FEATURE: Life in a Chord | Flying Nun Records

To celebrate the 30th anniversary of Flying Nun, here is a reprint of a piece I wrote about the label last year…

written by Chris Familton

A record label at the right place at the right time can be integral to a music scene, often gaining revered status further down the track as history settles into place. Sub Pop, Motown and Factory are obvious examples. At the start of the 80s very few would have predicted the impact (albeit on a lesser scale) that a label started in the lounge room of a record shop clerk, on a culturally isolated island at the bottom of the world, would have.

Born in Christchurch in 1981 to Roger Shepherd and raised in Dunedin, Flying Nun became home to a unique cross-section of bands who were influenced by both the cold dark winters and the independent music that was coming out of the northern hemisphere.

Simon Coffey, who was a radio DJ and gig promoter at the time, sums up the origins of the so called ‘Dunedin Sound’. “I think it was the combination of the UK’s Punk ethic of DIY and rejection of bloated 60s/70s rock (seen clearly with acts like The Clean, Tall Dwarfs and The Puddle), the influence of US ’60′s psychedelia, up to and including acts like the Velvet Underground which combined to embody themselves as lo-fi pop.”

The original mission of Flying Nun was to create an outlet for bands from the South Island to have their music heard and the first wave included The CleanThe ChillsThe Bats, The Verlaines and Chris Knox’s Tall Dwarfs. It is those bands that are now, more than 25 years later, being cited as influences by current acts such as Stephen Malkmus, Jay Reatard, Pete & The Pirates, Crystal Stilts and Vivian Girls.

JB Townsend of US band Crystal Stilts recalls when he discovered Martin Phillipps’ The Chills. “The first time I heard Pink Frost I was astonished that there was a band out there with a song that sounded like that. The whole spacious half melancholy pop thing… It was exactly the feel I was going for in our earlier records. They took from all the right resources before them and make it sound thoroughly unique and as good as their classic predecessors.” says Townsend.

One of the key figures on the Flying Nun scene was Chris Knox. The singer of early NZ punk bands The Enemy and Toy Love, he was the driving force behind the label’s lo-fi approach to video, artwork and early recordings. Matthew Bannister of Sneaky Feelings summed up Knox well in his book Positively George St; “The most important contributor to the cult of shambling amateurism was Chris Knox, a punk puritan who mistrusts anything too polished or seductive.”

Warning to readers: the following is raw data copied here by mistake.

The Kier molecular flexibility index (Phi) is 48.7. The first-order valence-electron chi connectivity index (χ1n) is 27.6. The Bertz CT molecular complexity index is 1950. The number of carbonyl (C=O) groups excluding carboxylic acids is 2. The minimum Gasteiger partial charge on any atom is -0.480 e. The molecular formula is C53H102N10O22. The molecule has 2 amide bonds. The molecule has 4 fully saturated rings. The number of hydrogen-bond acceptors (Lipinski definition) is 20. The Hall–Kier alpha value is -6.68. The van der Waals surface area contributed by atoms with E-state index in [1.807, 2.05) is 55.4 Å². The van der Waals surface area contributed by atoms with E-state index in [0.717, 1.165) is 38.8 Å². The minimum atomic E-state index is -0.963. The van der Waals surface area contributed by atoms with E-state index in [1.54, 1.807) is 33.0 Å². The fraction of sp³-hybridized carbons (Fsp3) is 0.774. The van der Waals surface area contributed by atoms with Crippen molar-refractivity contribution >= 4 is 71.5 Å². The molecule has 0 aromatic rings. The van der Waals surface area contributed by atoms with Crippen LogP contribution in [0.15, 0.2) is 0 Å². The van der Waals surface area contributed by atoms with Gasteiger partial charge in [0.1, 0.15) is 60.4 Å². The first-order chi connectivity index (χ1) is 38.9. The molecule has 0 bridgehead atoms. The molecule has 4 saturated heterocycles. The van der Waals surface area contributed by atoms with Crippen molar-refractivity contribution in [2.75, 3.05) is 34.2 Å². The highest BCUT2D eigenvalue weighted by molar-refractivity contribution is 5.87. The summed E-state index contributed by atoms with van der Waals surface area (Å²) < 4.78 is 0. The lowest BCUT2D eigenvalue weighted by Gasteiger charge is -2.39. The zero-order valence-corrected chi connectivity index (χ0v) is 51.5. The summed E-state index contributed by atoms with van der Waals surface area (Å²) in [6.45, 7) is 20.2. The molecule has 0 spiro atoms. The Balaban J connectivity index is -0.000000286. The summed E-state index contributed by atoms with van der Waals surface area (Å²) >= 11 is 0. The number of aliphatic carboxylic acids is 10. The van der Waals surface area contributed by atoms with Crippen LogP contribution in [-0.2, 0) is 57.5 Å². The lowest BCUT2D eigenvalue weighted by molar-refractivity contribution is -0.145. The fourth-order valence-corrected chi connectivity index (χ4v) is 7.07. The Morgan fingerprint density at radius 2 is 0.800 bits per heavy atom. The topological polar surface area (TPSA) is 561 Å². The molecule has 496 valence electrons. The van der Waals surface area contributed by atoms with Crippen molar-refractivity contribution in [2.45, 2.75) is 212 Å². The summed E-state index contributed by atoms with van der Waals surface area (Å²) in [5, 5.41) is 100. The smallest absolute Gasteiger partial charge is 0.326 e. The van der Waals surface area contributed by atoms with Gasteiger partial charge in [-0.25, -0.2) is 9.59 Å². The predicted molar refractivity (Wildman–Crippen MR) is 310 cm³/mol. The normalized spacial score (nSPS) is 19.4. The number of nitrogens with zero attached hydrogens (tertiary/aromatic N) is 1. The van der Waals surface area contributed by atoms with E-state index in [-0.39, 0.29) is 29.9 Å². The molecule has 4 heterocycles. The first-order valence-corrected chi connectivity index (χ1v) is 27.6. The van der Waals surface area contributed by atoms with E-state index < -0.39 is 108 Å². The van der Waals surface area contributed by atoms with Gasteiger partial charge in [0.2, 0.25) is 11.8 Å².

That perceived lack of aspiration worked in the label’s favour, so much so that contemporary bands like UK’s Pete & The Pirates see it as a defining part of Flying Nun’s appeal. “What makes them unique is that they never seemed to aspire to what most labels would: making money! and they didn’t seem to interfere with the artistic processes of the artists,” says singer Tom Sanders, “It seemed almost like a strong compulsion to capture the music that the label found and loved in it’s rawest and most honest form, seemingly for posterity rather than commercial gain.”

New Zealand writer Graham Reid has been writing about the Flying Nun since the mid 80s and recalls an insular scene which contributed to the lack of wider success for many of the bands. “They were so inward looking, some of them only played ten hours together before they recorded something, they didn’t tour, they didn’t play often enough to become good at their craft – they didn’t want to do that. They’d play 2 gigs in three months and want a cup of tea and a lie down,” he laughs, before adding, “It was like a little boys club that looked in on itself.”

Prior to punk music reaching New Zealand and planting the seeds for these bands, there had been little for people to latch onto and call their own. A cultural cringe outweighed pride and self promotion. Graeme Jefferies of Flying Nun bands This Kind Of Punishment and The Cakekitchen sees the label as a major cultural turning point for the country. “I think from my own generation’s point of view that it was extremely important for our cultural identity. That early Flying Nun stuff has some real milestones and was the first real indication of Kiwi underground culture outside of books and movies. It was really important then and historically it still is.”

As the label grew and the bands began to expand their sound with larger recording budgets the strain began to show. In the mid 80s the label shifted offices to Auckland to be closer to the wider music industry which was viewed by many as a betrayal. By 88, with cash-flow problems mounting, a deal was made with Australian label Mushroom Records which provided both funding and international distribution opportunities.